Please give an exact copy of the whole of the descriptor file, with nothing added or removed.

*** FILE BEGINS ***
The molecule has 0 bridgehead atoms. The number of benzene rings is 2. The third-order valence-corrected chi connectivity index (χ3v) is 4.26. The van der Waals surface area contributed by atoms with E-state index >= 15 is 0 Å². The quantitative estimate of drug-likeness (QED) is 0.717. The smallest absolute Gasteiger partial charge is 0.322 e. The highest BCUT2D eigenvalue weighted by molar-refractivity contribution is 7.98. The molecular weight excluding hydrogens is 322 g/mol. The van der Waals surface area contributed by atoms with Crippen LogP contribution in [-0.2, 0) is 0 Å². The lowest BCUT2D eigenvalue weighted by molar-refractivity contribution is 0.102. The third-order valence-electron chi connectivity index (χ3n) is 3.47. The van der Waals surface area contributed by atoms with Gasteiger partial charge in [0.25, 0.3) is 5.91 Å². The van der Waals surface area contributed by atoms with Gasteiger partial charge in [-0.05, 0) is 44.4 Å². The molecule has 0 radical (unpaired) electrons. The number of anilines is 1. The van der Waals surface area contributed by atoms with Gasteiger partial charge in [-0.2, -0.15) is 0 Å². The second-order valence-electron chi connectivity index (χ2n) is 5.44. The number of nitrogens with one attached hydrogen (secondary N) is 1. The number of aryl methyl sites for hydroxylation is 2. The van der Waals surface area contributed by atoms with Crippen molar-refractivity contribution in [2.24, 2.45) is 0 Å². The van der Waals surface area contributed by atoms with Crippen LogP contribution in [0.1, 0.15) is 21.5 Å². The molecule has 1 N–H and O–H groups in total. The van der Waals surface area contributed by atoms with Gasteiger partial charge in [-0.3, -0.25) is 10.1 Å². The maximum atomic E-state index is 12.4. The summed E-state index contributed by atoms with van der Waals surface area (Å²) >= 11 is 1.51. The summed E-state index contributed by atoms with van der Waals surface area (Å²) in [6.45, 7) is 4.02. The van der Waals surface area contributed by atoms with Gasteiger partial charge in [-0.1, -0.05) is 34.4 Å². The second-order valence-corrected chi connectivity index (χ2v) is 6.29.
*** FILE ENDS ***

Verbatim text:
The molecule has 0 bridgehead atoms. The number of benzene rings is 2. The third-order valence-corrected chi connectivity index (χ3v) is 4.26. The van der Waals surface area contributed by atoms with E-state index >= 15 is 0 Å². The quantitative estimate of drug-likeness (QED) is 0.717. The smallest absolute Gasteiger partial charge is 0.322 e. The highest BCUT2D eigenvalue weighted by molar-refractivity contribution is 7.98. The molecular weight excluding hydrogens is 322 g/mol. The van der Waals surface area contributed by atoms with Crippen LogP contribution in [-0.2, 0) is 0 Å². The lowest BCUT2D eigenvalue weighted by molar-refractivity contribution is 0.102. The third-order valence-electron chi connectivity index (χ3n) is 3.47. The van der Waals surface area contributed by atoms with Gasteiger partial charge in [0.25, 0.3) is 5.91 Å². The van der Waals surface area contributed by atoms with Gasteiger partial charge in [-0.05, 0) is 44.4 Å². The molecule has 0 radical (unpaired) electrons. The number of anilines is 1. The van der Waals surface area contributed by atoms with Gasteiger partial charge in [-0.2, -0.15) is 0 Å². The second-order valence-electron chi connectivity index (χ2n) is 5.44. The number of nitrogens with one attached hydrogen (secondary N) is 1. The number of aryl methyl sites for hydroxylation is 2. The van der Waals surface area contributed by atoms with Crippen molar-refractivity contribution in [2.24, 2.45) is 0 Å². The van der Waals surface area contributed by atoms with Crippen LogP contribution in [0.1, 0.15) is 21.5 Å². The molecule has 1 N–H and O–H groups in total. The van der Waals surface area contributed by atoms with Gasteiger partial charge in [-0.3, -0.25) is 10.1 Å². The maximum atomic E-state index is 12.4. The summed E-state index contributed by atoms with van der Waals surface area (Å²) >= 11 is 1.51. The summed E-state index contributed by atoms with van der Waals surface area (Å²) in [6.45, 7) is 4.02. The van der Waals surface area contributed by atoms with Gasteiger partial charge in [-0.1, -0.05) is 34.4 Å². The second-order valence-corrected chi connectivity index (χ2v) is 6.29.